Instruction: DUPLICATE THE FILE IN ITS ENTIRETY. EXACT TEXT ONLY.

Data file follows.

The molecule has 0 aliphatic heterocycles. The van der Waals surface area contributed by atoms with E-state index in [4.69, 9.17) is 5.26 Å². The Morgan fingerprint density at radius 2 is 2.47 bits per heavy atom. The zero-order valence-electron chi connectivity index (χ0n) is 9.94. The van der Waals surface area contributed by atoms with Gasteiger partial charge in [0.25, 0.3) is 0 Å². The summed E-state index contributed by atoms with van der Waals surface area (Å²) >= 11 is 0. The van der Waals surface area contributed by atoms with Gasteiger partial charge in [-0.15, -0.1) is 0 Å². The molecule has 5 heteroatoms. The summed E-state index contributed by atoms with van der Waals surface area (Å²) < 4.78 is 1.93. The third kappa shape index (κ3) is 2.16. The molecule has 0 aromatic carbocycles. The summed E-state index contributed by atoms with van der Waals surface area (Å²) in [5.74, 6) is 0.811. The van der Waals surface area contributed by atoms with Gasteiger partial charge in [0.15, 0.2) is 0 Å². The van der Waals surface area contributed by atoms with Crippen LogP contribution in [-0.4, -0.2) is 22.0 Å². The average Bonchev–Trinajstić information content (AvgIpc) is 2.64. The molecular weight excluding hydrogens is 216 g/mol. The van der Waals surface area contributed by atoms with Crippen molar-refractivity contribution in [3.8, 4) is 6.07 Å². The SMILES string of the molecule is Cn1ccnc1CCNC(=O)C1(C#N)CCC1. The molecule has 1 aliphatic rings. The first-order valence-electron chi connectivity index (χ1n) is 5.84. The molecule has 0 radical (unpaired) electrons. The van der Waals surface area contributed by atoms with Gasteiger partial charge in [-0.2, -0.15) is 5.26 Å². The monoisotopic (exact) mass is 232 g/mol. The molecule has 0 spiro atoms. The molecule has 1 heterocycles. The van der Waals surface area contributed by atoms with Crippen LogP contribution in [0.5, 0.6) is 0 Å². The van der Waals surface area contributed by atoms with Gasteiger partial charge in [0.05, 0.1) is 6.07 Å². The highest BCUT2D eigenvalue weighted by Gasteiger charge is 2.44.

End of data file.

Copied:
The molecule has 0 aliphatic heterocycles. The van der Waals surface area contributed by atoms with E-state index in [4.69, 9.17) is 5.26 Å². The Morgan fingerprint density at radius 2 is 2.47 bits per heavy atom. The zero-order valence-electron chi connectivity index (χ0n) is 9.94. The van der Waals surface area contributed by atoms with Gasteiger partial charge in [0.25, 0.3) is 0 Å². The summed E-state index contributed by atoms with van der Waals surface area (Å²) >= 11 is 0. The van der Waals surface area contributed by atoms with Gasteiger partial charge in [-0.15, -0.1) is 0 Å². The molecule has 5 heteroatoms. The summed E-state index contributed by atoms with van der Waals surface area (Å²) < 4.78 is 1.93. The third kappa shape index (κ3) is 2.16. The molecule has 0 aromatic carbocycles. The summed E-state index contributed by atoms with van der Waals surface area (Å²) in [5.74, 6) is 0.811. The van der Waals surface area contributed by atoms with Gasteiger partial charge in [0.15, 0.2) is 0 Å². The van der Waals surface area contributed by atoms with Crippen LogP contribution in [-0.4, -0.2) is 22.0 Å². The average Bonchev–Trinajstić information content (AvgIpc) is 2.64. The molecular weight excluding hydrogens is 216 g/mol. The van der Waals surface area contributed by atoms with Crippen molar-refractivity contribution in [3.8, 4) is 6.07 Å². The SMILES string of the molecule is Cn1ccnc1CCNC(=O)C1(C#N)CCC1. The molecule has 1 aliphatic rings. The first-order valence-electron chi connectivity index (χ1n) is 5.84. The molecule has 0 radical (unpaired) electrons. The van der Waals surface area contributed by atoms with Gasteiger partial charge in [-0.2, -0.15) is 5.26 Å². The monoisotopic (exact) mass is 232 g/mol. The molecule has 0 spiro atoms. The molecule has 1 heterocycles. The van der Waals surface area contributed by atoms with Crippen LogP contribution in [0.5, 0.6) is 0 Å². The van der Waals surface area contributed by atoms with Gasteiger partial charge in [0.05, 0.1) is 6.07 Å². The highest BCUT2D eigenvalue weighted by Gasteiger charge is 2.44.